When Obama served as a director of the Woods Fund in 2001 and 2002, the foundation donated $75,000 to the AAAN [Arab American Action Network, founded by Khalidi], for projects like an “oral history” project on the “Nakbah,” which translates as “catastrophe,” and is the name Palestinians use for the birth of Israel. Khalidi held a fundraiser for Obama when the latter ran for Congress in 2000...Just as a side note, Obama's connection to the Woods Fund reveals a tie with a member of a terrorist group:
Obama served on the Wood's Fund board alongside William C. Ayers, a member of the Weathermen terrorist group which sought to overthrow of the U.S. government and took responsibility for bombing the U.S. Capitol in 1971.Perhaps Obama hid the extent of his connection with Khalidi because he did not want to jeopardize his relationship with the Jewish community--not only in terms of the Jewish vote, but also money. The New York Times reports that:
Ayers, who still serves on the Woods Fund board, contributed $200 to Obama's senatorial campaign fund and has served on panels with Obama at numerous public speaking engagements. Ayers admitted to involvement in the bombings of U.S. governmental buildings in the 1970s. He is a professor at the University of Illinois at Chicago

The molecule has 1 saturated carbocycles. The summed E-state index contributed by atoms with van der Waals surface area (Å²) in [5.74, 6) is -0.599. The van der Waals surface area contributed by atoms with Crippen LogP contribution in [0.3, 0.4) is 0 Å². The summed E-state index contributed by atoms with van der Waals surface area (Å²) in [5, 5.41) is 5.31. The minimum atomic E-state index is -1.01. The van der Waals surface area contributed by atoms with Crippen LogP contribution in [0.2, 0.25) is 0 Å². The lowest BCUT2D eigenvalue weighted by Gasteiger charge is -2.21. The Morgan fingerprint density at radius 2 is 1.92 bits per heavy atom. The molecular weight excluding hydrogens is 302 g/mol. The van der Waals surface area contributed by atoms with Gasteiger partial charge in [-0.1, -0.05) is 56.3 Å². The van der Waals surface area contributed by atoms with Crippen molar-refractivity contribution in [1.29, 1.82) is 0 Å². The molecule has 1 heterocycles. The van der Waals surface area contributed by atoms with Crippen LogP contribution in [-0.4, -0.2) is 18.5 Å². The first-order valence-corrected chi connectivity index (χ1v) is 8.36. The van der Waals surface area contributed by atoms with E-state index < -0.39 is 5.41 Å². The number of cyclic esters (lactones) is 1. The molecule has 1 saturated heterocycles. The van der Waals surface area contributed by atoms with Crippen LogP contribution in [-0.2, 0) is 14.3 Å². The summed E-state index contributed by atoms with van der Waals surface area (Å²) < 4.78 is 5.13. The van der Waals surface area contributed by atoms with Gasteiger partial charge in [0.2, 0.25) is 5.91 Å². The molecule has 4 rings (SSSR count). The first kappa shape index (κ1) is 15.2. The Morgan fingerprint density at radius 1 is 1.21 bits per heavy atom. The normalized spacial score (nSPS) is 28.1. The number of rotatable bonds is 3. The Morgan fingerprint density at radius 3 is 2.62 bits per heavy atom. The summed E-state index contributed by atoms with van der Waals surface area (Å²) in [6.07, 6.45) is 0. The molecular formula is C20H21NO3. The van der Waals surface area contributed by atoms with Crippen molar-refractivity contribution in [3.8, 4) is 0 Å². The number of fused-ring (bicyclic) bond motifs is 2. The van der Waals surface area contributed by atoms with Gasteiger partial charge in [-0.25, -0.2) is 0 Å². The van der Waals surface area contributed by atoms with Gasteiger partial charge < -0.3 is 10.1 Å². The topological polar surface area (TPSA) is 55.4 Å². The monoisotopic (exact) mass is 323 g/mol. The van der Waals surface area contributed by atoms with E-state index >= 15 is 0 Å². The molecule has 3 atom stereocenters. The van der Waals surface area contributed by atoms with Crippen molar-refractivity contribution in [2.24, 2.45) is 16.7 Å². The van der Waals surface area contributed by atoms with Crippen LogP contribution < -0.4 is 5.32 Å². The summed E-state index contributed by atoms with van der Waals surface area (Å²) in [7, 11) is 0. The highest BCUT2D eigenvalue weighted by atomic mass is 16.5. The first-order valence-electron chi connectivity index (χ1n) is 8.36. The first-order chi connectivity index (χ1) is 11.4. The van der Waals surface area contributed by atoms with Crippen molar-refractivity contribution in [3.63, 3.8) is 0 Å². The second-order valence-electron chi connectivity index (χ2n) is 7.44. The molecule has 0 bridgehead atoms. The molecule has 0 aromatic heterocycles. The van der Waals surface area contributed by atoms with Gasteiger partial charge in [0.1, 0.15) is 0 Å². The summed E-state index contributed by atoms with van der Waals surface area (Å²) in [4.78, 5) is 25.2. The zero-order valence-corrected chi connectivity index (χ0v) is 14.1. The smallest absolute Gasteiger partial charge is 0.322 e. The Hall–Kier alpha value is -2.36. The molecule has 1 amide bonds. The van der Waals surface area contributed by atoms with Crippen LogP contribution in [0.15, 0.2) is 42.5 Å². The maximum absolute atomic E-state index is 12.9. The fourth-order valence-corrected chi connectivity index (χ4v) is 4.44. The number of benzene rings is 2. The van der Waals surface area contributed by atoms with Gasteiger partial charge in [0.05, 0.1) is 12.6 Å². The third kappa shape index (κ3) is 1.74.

As Mr. Obama moved closer to running, he paid a visit to James S. Crown and his father, Lester, billionaire investors who presided over a sprawling Chicago business dynasty and prominent leaders in the Jewish community.And as he waded in, has Obama tossed aside his past ties to the Palestinian Arab community to keep his campaign afloat? We hear all about Obama speaking to Jewish communites and organizations--where are his appearances before the Muslim communities and organizations. Wouldn't you like to know how Obama would present his stand to them? Wouldn't they? Or are they already convinced by Obama's past actions of where his allegiances really are?
As the meeting ended, the younger Mr. Crown said, his father — who is “fairly hawkish” about Israel’s security — was noncommittal about Mr. Obama. But, James Crown said, “I pulled him down to my office, and I said, ‘Hey, look, I think you should run, and I want you to win.’ ”
In courting families like the Crowns, Mr. Obama was gaining entree into the upper echelon of the city’s corporate boardrooms, a ripe source of campaign money. But he was also seeking to broaden his appeal to Jewish voters, and he was wading more deeply into one of the touchiest issues in American politics: the Israeli-Palestinian conflict.